24

Imagine that you're saying something, but then realise you want to say something else instead. In English, you might say:

I don't like ice cream, because— actually, no. I like chocolate ice cream, but I don't find other flavours tasty.

How would this usually be done when speaking in German?

25

You can choose one of the following. I'd say that "wobei" is the more common one and actually expresses the change of mind, but the other formulation ("oh wait!") is also in use.

Ich mag kein Eis, weil ... wobei (stimmt gar nicht), ich mag Schokoladeneis, aber die anderen Sorten nicht.

Ich mag kein Eis, weil ... warte mal (stimmt gar nicht), ich mag Schokoladeneis, aber die anderen Sorten nicht

The (stimmt gar nicht) can be omitted. If used, it puts even more emphasis, that the previously started sentence is not true.

  • 3
    Could use doch instead of stimmt gar nicht, if the assumption is negative, or 'nein, doch nicht' if positive: Ich mag kein Eis, weil … wobei, doch, ich mag …' or Ich will ein Eis … wobei, nein, doch nicht` – yunzen Apr 23 at 14:40
  • Another alternative would be "obwohl". – Connum May 11 at 16:52
17

We also use »das heißt«, often abbreviated by »d. h.«.

Ich mag kein Eis, weil – das heißt, nein, ich mag Schokoladeneis, aber die anderen Sorten nicht.

Another valid part of the correction culture is the particle »äh«.

»Martin, wie viele Schnäpse sind noch da?«
»Vier, äh, fünf!«

Ich will, äh, ich kann nicht helfen!

  • 7
    "Äh" is the German equivalent of English "er", e.g. "Four... er, five". – Rudy Velthuis Apr 22 at 21:02
  • And you could kind of combine the two: "Ich will... Ne(in), ich kann nicht helfen". Accentuation is again on "kann", "nein" is sometimes abbreviated to "ne" – Jens Apr 23 at 6:39
  • @Jens: Aus »nein« oder auch »nein, falsch« könntest du eine eigene Antwort machen. – Pollitzer Apr 23 at 7:39
9

There are many ways to change your mind mid-sentence, just like in English. You gave one example. I'll try to give a few examples for German. Some of them probably overlap with the answer already given:

Original:

I don't like ice cream, because— actually, no. I like chocolate ice cream, but I don't find other flavours tasty.

Possible translations:

Ich mag kein Eis, weil... oder eigentlich doch: ich mag Schokoladeneis, aber ich mag die anderen Sorten nicht.

Alternatives:

Ich mag kein Eis, weil... Das heißt, schon: ich mag etc.

Ich mag kein Eis, weil... Wobei, ich mag etc.

Ich mag kein Eis, weil... Allerdings, ich mag eigentlich schon etc.

Ich mag kein Eis, weil... Dennoch, ich mag schon etc...

Ich mag kein Eis, weil... Oder eigentlich schon: ich mag etc.

Ich mag kein Eis, weil... Ja ja, ich mag eigentlich schon etc.

Ich mag kein Eis, weil... Obwohl, (doch,) ich mag etc.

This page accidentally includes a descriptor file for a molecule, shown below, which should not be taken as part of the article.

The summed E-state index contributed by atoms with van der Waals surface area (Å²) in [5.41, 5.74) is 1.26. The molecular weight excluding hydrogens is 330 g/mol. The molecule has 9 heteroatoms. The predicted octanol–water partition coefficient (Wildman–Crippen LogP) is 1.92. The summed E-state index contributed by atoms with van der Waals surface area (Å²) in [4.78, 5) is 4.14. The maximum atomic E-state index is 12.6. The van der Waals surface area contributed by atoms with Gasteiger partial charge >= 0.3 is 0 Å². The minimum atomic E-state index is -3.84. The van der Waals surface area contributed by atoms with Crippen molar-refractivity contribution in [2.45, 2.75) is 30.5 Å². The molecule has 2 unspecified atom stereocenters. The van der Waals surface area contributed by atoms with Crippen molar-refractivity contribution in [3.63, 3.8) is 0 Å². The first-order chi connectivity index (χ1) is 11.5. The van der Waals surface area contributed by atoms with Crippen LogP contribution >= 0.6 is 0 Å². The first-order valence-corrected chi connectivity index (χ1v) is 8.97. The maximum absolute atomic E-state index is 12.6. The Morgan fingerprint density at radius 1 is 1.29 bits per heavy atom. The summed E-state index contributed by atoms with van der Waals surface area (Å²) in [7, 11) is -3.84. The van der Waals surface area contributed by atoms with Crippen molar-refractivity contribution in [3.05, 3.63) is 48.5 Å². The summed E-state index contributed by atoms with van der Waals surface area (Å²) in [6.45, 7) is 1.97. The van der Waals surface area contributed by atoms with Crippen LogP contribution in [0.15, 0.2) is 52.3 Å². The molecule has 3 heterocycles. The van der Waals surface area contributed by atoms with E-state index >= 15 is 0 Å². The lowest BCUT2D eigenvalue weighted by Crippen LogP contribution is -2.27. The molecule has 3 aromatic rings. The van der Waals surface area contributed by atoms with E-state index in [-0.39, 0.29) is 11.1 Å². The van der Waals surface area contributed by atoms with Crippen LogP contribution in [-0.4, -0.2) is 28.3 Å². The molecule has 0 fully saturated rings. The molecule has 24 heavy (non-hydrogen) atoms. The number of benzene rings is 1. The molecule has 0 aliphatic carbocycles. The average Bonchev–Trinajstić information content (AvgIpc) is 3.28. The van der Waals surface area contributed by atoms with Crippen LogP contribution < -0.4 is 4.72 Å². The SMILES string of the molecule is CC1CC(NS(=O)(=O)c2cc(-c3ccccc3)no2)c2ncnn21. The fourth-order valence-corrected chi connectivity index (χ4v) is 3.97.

Ich mag kein Eis, weil... Äh, das stimmt nicht, ich mag schon etc.

Ich mag kein Eis, weil... Korrektur! Ich mag schon etc.

Ich mag kein Eis, weil... Oder doch, Ich mag etc.

Ich mag kein Eis, weil... Obwohl/na ja/oder, das stimmt nicht ganz. Ich mag schon etc.

Ich mag kein Eis, weil... Äh, falsch! Ich mag etc.

Ich mag kein Eis, weil... Warte mal, ich mag schon etc.

Ich mag kein Eis, weil... Genaugenommen, ich mag schon etc.

I'm sure I forgot some, but as you can see, there are many ways to indicate you changed your mind, mid-sentence or not. As you can also see, you can mix some of them too, i.e. the words schon, doch, eigentlich, etc. can be mixed in in most of the alternatives.

  • Well, if this is what you call a proper answer then I see why you weren't happy with the comment-answer! – wizzwizz4 Apr 23 at 20:11
  • @wizzwizz4: Heheh. – Rudy Velthuis Apr 23 at 20:14
  • @RudyVelthuis man könnte noch "genaugenommen" ergänzen – Volker Landgraf Apr 25 at 9:01
  • @Volker: werde ich später mahchen, danke. – Rudy Velthuis Apr 25 at 9:53
1

From the above mentioned I would deeply encourage the use of "wobei" as it is an adverb which is beautiful but deminishing in use. The same as with "dennoch".

Though "Wobei" means: "Bei welcher Sache". Which can be used in all kinds of cases. If you look in the Duden you'll find this one for instance: "There's nothing he finds joy in anymore." Which would translate to: "Es gibt nichts mehr, wobei er noch Spaß findet."

To compare it with the OP's original phrase I would use of the above mentioned "das heißt" or "eigentlich/im Grunde": "I don't like ice cream, because— actually, no. I like chocolate ice cream, but I don't find other flavours tasty." "Ich mag kein Eis, weil - eigentlich, nein. Ich mag Schokoladeneis..." "Ich mag kein Eis, weil - im Grunde, nein. Ich mag Schokoladeneis..."

"Eigentlich/im Grunde" pretty much always nail the meaning of "actually". Sorry for being nitpicky but I find it important to point out that the marked answer has additional use cases and despite its beauty the word "wobei" does not translate the "actual" meaning of "actually". And should not be learned as a substitution.

Furthermore it should be pointed out that Germans would additionally change the "nein" to "doch" -> "eigentlich, doch! Ich mag Eis..." "Doch" is an adverb which negates an aforementioned negative statement.

It's used as such:

a: Go clean your room!

b: No! <-- negative statement

a: Yes!

--- German

a: Räume dein Zimmer auf!

b: Nein! <-- negative statement

a: Doch!

Or: a: Bayern Munich will not win the cup this year. ** <-- negative statement **

b: No Bayern Munich will be champion again.

a: Bayern München wird dieses Jahr nicht wieder gewinnen. ** <-- negative statement**

b: Doch! Bayern München wird wieder Meister.

  • 3
    "Wobei" is used in the same sense as "although... I like chocolate ice cream". – Rudy Velthuis Apr 23 at 6:56

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